News Articles | Indigenous Environmental Network | August 21, 2009
Cass Lake, MN: In a decision issued on August 19th, Leech Lake Tribal Court Judge BJ Jones declined an attempt by Enbridge LLC to keep members of the Leech Lake tribe from voting on Enbridge's contract with the Leech Lake Council. The decision keeps alive a David versus Goliath lawsuit between members of the Leech Lake tribe and Enbridge LLC.
Last week, Leech Lake tribal members went to court to seek an injunction to revoke permission for Enbridge Energy Company to build its pipeline on Leech Lake Tribal land. While the court agreed with the tribal members on three of their five arguments, the court was unable to issue a temporary restraining order because Enbridge did not yet have its Presidential Permit nor Department of Interior approval of the rights of way and permits. The court concluded that, if the referendum was held and the contract with Enbridge was rejected by tribal members, the court would have the authority to revisit the question of a temporary restraining order, at that time. The court also stated that, if a Presidential Permit was issued and if the Bureau of Indian Affairs signed off on permitting the pipeline to cross allotment lands, this would provide the proof needed to demonstrate "irreparable harm was imminent" to tribal members.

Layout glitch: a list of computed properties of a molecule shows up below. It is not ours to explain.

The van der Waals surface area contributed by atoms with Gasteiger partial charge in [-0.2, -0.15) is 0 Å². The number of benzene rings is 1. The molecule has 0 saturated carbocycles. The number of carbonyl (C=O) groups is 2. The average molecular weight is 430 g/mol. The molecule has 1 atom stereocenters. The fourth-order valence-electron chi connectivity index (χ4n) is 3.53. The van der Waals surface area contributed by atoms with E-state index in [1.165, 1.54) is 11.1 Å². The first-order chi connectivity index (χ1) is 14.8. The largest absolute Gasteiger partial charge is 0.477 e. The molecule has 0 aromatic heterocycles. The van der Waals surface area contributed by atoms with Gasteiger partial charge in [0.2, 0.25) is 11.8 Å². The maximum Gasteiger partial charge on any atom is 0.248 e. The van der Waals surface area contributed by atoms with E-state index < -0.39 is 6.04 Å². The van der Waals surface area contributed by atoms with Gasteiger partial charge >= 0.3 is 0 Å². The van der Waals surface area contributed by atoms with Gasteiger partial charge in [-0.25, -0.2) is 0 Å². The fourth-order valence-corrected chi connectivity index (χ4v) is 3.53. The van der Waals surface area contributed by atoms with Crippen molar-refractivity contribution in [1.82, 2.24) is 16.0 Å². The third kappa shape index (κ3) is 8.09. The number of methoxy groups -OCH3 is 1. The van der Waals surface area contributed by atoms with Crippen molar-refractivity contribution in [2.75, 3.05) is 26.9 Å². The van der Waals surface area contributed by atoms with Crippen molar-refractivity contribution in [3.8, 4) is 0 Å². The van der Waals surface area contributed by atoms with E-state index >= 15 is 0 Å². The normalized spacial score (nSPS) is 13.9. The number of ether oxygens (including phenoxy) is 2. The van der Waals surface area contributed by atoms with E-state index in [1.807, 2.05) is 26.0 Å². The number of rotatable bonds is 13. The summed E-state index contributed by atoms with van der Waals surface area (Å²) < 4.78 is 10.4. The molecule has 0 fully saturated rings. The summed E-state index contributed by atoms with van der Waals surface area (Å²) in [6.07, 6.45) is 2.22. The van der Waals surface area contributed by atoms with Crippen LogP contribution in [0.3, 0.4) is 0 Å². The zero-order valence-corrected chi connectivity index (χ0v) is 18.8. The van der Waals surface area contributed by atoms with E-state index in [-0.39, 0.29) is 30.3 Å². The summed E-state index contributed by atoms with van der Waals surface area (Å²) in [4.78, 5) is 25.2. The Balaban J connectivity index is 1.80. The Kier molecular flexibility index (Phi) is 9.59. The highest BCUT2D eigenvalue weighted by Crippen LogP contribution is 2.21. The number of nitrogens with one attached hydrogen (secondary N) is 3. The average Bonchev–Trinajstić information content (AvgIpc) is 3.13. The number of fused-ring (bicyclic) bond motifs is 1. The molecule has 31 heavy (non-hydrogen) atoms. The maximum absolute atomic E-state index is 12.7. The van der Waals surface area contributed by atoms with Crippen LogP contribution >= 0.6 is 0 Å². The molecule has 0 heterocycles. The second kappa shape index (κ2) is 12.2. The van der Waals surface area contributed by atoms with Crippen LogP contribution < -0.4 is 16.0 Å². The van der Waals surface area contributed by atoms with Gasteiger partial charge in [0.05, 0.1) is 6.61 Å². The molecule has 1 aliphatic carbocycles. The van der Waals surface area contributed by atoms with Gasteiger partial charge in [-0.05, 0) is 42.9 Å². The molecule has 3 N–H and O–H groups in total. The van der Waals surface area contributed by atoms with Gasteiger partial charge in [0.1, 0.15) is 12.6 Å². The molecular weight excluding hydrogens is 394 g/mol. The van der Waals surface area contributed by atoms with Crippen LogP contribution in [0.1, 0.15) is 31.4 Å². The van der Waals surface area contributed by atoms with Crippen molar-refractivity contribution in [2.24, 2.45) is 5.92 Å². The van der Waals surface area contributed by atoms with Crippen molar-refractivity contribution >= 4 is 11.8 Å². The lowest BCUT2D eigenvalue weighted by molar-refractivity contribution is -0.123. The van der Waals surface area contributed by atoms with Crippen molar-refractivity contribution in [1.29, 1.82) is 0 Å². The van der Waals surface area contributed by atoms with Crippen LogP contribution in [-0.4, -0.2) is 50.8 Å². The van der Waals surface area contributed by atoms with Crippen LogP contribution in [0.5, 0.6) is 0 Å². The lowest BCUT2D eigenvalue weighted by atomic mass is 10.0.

Since the tribal court's ruling was received the same day that the State Department granted Enbridge its Presidential Permit, tribal members now are considering their next steps, both in court and in the referendum process.
Elizabeth Sherman, Leech Lake Tribal Member and petitioner said, "This fight is not over, the Court showed that we have merit, standing and are fighting in the right jurisdiction, namely Leech Lake Tribal Court."
One issue the court left unaddressed was tribal sovereignty. The court suggested that this can be reviewed, once the Leech Lake Tribal Council makes a decision on a referendum that would overturn its decision to accept the pipeline. Over 600 tribal signatures for a petition have been collected to show that this must be allowed.
Sherman stated, "We feel that the Leech Lake Tribal Attorney, in cooperation with Enbridge attorneys, has delayed making a decision on the referendum process on purpose."